Here are but, so to say, the first principles of my garden. As I said, it would take volumes in folio adequately to tell about my garden. But this much further I may say: that among the many divisions and sub-divisions of my garden, there would be three. First there would be my star-garden. In this would be planted flowers that bloom only under the influence of the stars; flowers that open at the setting of the moon, and close with the rising of the morning star. For these flowers I should build a high hanging garden, dizzily thrust up into the morning sky, on the summit of some cloud-encircled turret of my castle. The flowers in this garden would be whiter than snow and purer than my first love.

Then there would be my sun-garden. In this would be planted the warm-breathed, earth-coloured flowers, the yellow and scarlet flowers, the purple and saffron, the orange and crimson, all the hot and savage flowers of the sun.{112}

And, again, there would be my moon-garden, a subterranean realm of pale leaves and ghostly flowers, a dim garden of excavated terraces descending beneath the dungeoned foundations of my castle, irrigated from its green-mantled moat, and fed through slanting shafts of hollowed stone—with the surreptitious light of the moon.

I should allow but few birds in my garden. The eagle should nest, if it would, on some crag-like corner of my battlements, and the hawk would be welcome to soar and swoop about my towers. But I would have no nightingales in my gardens, those birds of make-believe melodious song, those posturing troubadours of the air. Only the simple sincere-throated birds should sing in my garden: the thrush and the black-bird and the robin; the starling with his simple-minded whistle, the curlew with his lost broken-hearted call; and, at twilight, the nightjar should make his rugged music amid the fern. And the swallow and the sparrow should be made welcome in every corner of{113} my dominions. Generally, I should encourage the quiet birds, the working, building, fighting birds, the birds that sing no more than is necessary, or natural.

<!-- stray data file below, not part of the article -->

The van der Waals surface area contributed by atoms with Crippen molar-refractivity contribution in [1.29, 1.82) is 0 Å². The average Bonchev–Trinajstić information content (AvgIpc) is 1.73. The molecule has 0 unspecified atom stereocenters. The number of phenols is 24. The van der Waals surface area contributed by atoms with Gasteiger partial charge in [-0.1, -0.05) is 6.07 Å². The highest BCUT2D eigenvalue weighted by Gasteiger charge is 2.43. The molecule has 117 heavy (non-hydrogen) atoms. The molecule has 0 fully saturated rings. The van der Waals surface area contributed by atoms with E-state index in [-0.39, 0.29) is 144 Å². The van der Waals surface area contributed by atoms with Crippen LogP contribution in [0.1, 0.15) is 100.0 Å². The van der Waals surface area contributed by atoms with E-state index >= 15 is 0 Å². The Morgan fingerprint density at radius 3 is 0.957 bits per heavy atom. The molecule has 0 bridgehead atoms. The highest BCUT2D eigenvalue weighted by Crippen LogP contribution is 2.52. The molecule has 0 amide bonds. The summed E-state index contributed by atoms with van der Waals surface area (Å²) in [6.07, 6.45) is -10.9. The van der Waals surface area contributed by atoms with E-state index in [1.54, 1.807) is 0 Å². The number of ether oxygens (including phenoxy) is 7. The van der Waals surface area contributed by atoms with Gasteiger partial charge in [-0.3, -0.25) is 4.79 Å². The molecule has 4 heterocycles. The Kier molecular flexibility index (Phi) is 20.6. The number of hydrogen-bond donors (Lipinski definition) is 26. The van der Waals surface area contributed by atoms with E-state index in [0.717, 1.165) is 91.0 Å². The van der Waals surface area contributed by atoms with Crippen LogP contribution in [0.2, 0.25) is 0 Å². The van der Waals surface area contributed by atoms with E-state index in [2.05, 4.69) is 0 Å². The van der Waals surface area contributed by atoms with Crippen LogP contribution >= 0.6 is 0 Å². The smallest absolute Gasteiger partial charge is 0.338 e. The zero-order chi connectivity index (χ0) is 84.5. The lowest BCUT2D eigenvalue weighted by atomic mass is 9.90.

Everywhere in my garden shall be heard the sound of running water, brooks making their way unseen under secret boughs, and fountains whispering to themselves on solitary lawns. There shall be such a rustle of fresh boughs in my garden, and such a ripple of streams, that you shall hardly be able to tell whether the leaves or the brooks are talking. Also there shall be pools hidden away in sanctuaries of the garden, pools sacred with water-lilies, and visited only of the dragon-fly and the lonely bee.